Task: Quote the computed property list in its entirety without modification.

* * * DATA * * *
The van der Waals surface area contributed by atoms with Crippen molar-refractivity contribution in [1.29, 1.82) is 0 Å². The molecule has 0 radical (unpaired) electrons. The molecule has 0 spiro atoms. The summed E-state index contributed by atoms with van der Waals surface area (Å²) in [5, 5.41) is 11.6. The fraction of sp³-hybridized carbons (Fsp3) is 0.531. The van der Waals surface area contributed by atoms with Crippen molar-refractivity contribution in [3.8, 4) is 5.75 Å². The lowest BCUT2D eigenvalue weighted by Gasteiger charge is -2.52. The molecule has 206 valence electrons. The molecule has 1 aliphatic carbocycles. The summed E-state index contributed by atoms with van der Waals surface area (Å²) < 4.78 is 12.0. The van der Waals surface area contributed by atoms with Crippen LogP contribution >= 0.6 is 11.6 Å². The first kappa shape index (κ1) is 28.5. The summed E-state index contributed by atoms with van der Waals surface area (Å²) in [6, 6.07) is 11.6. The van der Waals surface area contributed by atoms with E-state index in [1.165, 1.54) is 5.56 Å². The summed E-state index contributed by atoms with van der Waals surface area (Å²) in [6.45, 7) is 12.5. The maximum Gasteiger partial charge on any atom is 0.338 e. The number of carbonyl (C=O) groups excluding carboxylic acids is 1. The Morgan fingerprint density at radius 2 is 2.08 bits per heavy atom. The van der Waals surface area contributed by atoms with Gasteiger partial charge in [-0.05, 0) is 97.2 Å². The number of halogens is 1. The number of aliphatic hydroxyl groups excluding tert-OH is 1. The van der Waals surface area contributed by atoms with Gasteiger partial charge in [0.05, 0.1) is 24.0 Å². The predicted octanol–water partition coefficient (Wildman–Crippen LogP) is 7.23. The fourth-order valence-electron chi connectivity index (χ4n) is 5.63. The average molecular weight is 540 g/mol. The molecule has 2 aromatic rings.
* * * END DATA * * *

The van der Waals surface area contributed by atoms with Crippen molar-refractivity contribution in [1.29, 1.82) is 0 Å². The molecule has 0 radical (unpaired) electrons. The molecule has 0 spiro atoms. The summed E-state index contributed by atoms with van der Waals surface area (Å²) in [5, 5.41) is 11.6. The fraction of sp³-hybridized carbons (Fsp3) is 0.531. The van der Waals surface area contributed by atoms with Crippen molar-refractivity contribution in [3.8, 4) is 5.75 Å². The lowest BCUT2D eigenvalue weighted by Gasteiger charge is -2.52. The molecule has 206 valence electrons. The molecule has 1 aliphatic carbocycles. The summed E-state index contributed by atoms with van der Waals surface area (Å²) < 4.78 is 12.0. The van der Waals surface area contributed by atoms with Crippen LogP contribution >= 0.6 is 11.6 Å². The first kappa shape index (κ1) is 28.5. The summed E-state index contributed by atoms with van der Waals surface area (Å²) in [6, 6.07) is 11.6. The van der Waals surface area contributed by atoms with E-state index in [1.165, 1.54) is 5.56 Å². The summed E-state index contributed by atoms with van der Waals surface area (Å²) in [6.45, 7) is 12.5. The maximum Gasteiger partial charge on any atom is 0.338 e. The number of carbonyl (C=O) groups excluding carboxylic acids is 1. The Morgan fingerprint density at radius 2 is 2.08 bits per heavy atom. The van der Waals surface area contributed by atoms with Gasteiger partial charge in [-0.05, 0) is 97.2 Å². The number of halogens is 1. The number of aliphatic hydroxyl groups excluding tert-OH is 1. The van der Waals surface area contributed by atoms with Gasteiger partial charge in [0.05, 0.1) is 24.0 Å². The predicted octanol–water partition coefficient (Wildman–Crippen LogP) is 7.23. The fourth-order valence-electron chi connectivity index (χ4n) is 5.63. The average molecular weight is 540 g/mol. The molecule has 2 aromatic rings.